Flash forward, briefly, to Livingston Manor in August, 2019. We host Servas Israel visitors Tamar and Giora for a few days. In the course of our conversations, it comes out they had also driven this remote road, which we all decide is a very unlikely coincidence. In a follow up, they have recently sent us a link saying the missing piece of road on the Calilegua route has been built. I do further research and find a newspaper article celebrating the grand opening of the connection just 5 weeks ago and touting how the new through route will make the area an Argentine version of the Cusco region in Perú.
Waiting a week to meet Jaqui becomes the rationalization for making a northern loop to obsessively complete our aborted crossing — and it’s no small loop. This side trip will entail over 1,500 miles of additional driving, including at least 140 miles of rough road. Yes, I know – we’re nuts, but at least Susan and I are both all in on the idea.
As we leave Santa Rosa, we pass a large banner advertising the Fiesta de Tradiciones, a celebration of gaucho (Argentine cowboy) culture. Susan loves both horses and gauchos (who have strong indigenous origins) but it’s pretty obvious that our commitment to meet Jaqui and go to Buenos Aires with her precludes coming back to Santa Rosa for the festival. We head north, pushing a little harder than normal because of our time constraints.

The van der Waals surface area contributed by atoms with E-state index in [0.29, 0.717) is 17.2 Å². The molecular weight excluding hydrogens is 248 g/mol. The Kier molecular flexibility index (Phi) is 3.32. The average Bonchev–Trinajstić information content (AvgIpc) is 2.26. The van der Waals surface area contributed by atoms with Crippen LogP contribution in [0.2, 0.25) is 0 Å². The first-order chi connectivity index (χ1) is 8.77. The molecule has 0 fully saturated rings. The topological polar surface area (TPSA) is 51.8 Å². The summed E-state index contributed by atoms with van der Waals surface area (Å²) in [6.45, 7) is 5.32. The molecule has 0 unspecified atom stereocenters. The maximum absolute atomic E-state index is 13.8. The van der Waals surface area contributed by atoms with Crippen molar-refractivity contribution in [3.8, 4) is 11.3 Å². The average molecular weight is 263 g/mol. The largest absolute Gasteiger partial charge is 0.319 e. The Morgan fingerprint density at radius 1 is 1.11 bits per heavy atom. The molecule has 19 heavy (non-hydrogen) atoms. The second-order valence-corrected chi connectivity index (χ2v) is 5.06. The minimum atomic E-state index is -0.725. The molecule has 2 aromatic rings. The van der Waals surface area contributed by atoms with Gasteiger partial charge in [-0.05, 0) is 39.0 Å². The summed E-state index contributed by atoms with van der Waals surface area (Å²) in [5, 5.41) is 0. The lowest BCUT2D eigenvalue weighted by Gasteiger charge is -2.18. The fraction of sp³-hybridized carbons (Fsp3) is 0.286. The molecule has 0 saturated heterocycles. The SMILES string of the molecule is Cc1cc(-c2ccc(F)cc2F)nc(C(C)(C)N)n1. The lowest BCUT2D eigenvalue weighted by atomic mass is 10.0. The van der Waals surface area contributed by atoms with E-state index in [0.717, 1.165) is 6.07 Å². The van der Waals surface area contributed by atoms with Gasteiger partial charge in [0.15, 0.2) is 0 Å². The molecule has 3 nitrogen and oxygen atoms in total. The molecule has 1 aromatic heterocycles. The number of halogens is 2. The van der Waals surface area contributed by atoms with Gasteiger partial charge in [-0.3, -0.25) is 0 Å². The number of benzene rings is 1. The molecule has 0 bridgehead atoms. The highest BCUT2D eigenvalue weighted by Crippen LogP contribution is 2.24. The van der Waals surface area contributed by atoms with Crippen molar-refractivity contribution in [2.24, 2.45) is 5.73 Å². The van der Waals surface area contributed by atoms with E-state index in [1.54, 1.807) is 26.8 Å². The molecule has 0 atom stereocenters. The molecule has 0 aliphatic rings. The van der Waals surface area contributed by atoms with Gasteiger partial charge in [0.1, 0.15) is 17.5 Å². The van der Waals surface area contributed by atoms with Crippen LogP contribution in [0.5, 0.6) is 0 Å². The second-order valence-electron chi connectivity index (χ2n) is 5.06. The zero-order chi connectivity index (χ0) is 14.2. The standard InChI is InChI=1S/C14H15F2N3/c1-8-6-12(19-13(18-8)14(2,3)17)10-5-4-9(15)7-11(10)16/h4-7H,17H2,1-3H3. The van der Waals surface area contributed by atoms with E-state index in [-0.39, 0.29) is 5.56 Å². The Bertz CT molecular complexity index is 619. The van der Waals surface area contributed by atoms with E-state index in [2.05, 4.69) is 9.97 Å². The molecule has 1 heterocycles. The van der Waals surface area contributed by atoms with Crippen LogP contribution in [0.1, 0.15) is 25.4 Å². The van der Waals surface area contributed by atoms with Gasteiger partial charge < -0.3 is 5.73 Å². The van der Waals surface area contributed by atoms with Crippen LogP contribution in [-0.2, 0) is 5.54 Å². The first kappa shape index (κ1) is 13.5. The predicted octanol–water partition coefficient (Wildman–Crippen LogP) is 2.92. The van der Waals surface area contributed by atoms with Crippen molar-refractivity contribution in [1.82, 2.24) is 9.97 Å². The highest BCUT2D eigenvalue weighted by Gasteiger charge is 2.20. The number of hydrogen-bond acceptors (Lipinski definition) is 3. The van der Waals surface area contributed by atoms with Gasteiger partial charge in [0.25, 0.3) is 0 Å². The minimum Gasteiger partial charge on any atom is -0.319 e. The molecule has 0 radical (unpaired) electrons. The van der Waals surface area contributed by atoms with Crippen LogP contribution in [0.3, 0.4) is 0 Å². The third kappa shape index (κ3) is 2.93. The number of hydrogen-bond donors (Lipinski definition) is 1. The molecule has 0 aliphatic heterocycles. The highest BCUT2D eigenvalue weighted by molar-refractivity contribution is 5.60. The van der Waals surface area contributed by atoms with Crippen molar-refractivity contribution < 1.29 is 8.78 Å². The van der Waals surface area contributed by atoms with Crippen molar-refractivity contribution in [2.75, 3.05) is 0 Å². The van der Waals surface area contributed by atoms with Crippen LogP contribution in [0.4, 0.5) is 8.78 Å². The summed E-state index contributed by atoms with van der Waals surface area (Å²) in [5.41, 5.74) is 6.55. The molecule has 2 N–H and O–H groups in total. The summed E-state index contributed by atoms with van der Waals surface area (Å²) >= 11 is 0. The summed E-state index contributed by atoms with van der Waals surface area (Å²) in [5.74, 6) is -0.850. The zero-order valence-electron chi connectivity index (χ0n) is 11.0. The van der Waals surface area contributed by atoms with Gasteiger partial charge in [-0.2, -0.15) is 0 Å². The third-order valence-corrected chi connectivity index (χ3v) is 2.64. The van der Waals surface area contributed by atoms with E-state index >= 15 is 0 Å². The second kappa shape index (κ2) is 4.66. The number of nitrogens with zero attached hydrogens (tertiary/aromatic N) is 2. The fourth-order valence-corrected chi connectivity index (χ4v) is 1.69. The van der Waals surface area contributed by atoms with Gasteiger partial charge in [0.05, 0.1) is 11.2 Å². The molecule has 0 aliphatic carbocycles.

In the small town of Bialet Massé, we parallel a light rail train, one of the few passenger routes left of Argentina’s once extensive network. It probably serves as commuter rail, feeding workers from Cosquín south into the city of Córdoba. In Argentina, where most railroads are just derelict rights of way, seeing an operating passenger train counts as exciting.